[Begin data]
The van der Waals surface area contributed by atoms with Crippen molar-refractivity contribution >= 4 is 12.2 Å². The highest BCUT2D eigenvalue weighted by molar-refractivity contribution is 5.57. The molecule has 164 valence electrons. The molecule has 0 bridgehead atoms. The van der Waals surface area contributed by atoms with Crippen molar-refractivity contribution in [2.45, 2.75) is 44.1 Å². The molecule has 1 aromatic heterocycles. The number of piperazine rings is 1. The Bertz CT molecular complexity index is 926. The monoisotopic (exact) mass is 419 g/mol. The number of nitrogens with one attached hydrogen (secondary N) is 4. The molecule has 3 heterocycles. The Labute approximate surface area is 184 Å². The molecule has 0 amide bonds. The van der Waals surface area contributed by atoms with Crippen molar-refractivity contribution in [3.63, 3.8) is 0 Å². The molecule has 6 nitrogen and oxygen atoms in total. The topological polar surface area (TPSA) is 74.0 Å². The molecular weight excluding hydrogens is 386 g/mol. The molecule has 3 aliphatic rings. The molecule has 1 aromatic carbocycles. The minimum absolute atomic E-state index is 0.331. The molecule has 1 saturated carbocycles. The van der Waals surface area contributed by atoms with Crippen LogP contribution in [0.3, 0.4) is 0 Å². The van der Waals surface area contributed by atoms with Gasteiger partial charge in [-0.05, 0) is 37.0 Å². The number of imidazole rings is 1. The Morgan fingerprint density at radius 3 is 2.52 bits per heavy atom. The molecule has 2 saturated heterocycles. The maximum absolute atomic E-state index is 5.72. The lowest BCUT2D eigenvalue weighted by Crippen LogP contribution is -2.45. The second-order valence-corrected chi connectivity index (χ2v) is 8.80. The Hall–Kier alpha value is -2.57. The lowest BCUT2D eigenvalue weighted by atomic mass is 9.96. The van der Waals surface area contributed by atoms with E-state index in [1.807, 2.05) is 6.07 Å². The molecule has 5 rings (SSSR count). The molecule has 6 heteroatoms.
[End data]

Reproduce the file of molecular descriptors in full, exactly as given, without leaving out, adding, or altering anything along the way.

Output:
The van der Waals surface area contributed by atoms with Crippen molar-refractivity contribution >= 4 is 12.2 Å². The highest BCUT2D eigenvalue weighted by molar-refractivity contribution is 5.57. The molecule has 164 valence electrons. The molecule has 0 bridgehead atoms. The van der Waals surface area contributed by atoms with Crippen molar-refractivity contribution in [2.45, 2.75) is 44.1 Å². The molecule has 1 aromatic heterocycles. The number of piperazine rings is 1. The Bertz CT molecular complexity index is 926. The monoisotopic (exact) mass is 419 g/mol. The number of nitrogens with one attached hydrogen (secondary N) is 4. The molecule has 3 heterocycles. The Labute approximate surface area is 184 Å². The molecule has 0 amide bonds. The van der Waals surface area contributed by atoms with Crippen molar-refractivity contribution in [3.63, 3.8) is 0 Å². The molecule has 6 nitrogen and oxygen atoms in total. The topological polar surface area (TPSA) is 74.0 Å². The molecular weight excluding hydrogens is 386 g/mol. The molecule has 3 aliphatic rings. The molecule has 1 aromatic carbocycles. The minimum absolute atomic E-state index is 0.331. The molecule has 1 saturated carbocycles. The van der Waals surface area contributed by atoms with Crippen LogP contribution in [0.3, 0.4) is 0 Å². The van der Waals surface area contributed by atoms with Gasteiger partial charge in [-0.05, 0) is 37.0 Å². The number of imidazole rings is 1. The Morgan fingerprint density at radius 3 is 2.52 bits per heavy atom. The molecule has 2 saturated heterocycles. The maximum absolute atomic E-state index is 5.72. The lowest BCUT2D eigenvalue weighted by Crippen LogP contribution is -2.45. The second-order valence-corrected chi connectivity index (χ2v) is 8.80. The Hall–Kier alpha value is -2.57. The lowest BCUT2D eigenvalue weighted by atomic mass is 9.96. The van der Waals surface area contributed by atoms with E-state index in [1.807, 2.05) is 6.07 Å². The molecule has 5 rings (SSSR count). The molecule has 6 heteroatoms.